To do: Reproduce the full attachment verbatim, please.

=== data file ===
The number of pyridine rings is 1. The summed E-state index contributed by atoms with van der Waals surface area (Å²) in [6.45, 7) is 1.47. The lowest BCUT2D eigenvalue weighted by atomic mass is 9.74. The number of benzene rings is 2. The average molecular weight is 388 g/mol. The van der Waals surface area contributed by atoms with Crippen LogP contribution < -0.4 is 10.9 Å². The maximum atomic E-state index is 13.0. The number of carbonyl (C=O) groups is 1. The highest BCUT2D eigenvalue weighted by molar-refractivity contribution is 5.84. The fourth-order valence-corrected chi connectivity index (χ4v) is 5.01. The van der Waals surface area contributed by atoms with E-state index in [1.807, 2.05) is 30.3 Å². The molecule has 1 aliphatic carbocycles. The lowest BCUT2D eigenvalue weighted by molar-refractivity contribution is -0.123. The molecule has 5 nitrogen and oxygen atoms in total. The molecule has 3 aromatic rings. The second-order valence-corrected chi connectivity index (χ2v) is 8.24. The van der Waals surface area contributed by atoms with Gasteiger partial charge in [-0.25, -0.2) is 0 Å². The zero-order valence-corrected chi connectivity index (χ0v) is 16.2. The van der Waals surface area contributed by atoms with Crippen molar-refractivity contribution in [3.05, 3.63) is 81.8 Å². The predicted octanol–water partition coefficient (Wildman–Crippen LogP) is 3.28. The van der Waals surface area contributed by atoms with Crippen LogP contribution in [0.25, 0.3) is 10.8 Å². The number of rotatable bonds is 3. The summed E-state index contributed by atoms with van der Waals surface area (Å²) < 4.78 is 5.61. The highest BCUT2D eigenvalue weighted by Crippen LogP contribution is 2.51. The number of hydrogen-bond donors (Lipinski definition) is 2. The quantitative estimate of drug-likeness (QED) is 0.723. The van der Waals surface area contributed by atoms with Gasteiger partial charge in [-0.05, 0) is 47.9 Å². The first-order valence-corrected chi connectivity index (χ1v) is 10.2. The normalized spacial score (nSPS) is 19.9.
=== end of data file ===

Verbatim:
The number of pyridine rings is 1. The summed E-state index contributed by atoms with van der Waals surface area (Å²) in [6.45, 7) is 1.47. The lowest BCUT2D eigenvalue weighted by atomic mass is 9.74. The number of benzene rings is 2. The average molecular weight is 388 g/mol. The van der Waals surface area contributed by atoms with Crippen LogP contribution < -0.4 is 10.9 Å². The maximum atomic E-state index is 13.0. The number of carbonyl (C=O) groups is 1. The highest BCUT2D eigenvalue weighted by molar-refractivity contribution is 5.84. The fourth-order valence-corrected chi connectivity index (χ4v) is 5.01. The van der Waals surface area contributed by atoms with E-state index in [1.807, 2.05) is 30.3 Å². The molecule has 1 aliphatic carbocycles. The lowest BCUT2D eigenvalue weighted by molar-refractivity contribution is -0.123. The molecule has 5 nitrogen and oxygen atoms in total. The molecule has 3 aromatic rings. The second-order valence-corrected chi connectivity index (χ2v) is 8.24. The van der Waals surface area contributed by atoms with Gasteiger partial charge in [-0.25, -0.2) is 0 Å². The zero-order valence-corrected chi connectivity index (χ0v) is 16.2. The van der Waals surface area contributed by atoms with Crippen molar-refractivity contribution in [3.05, 3.63) is 81.8 Å². The predicted octanol–water partition coefficient (Wildman–Crippen LogP) is 3.28. The van der Waals surface area contributed by atoms with Crippen LogP contribution in [0.25, 0.3) is 10.8 Å². The number of rotatable bonds is 3. The summed E-state index contributed by atoms with van der Waals surface area (Å²) < 4.78 is 5.61. The highest BCUT2D eigenvalue weighted by Crippen LogP contribution is 2.51. The number of hydrogen-bond donors (Lipinski definition) is 2. The quantitative estimate of drug-likeness (QED) is 0.723. The van der Waals surface area contributed by atoms with Gasteiger partial charge in [-0.05, 0) is 47.9 Å². The first-order valence-corrected chi connectivity index (χ1v) is 10.2. The normalized spacial score (nSPS) is 19.9.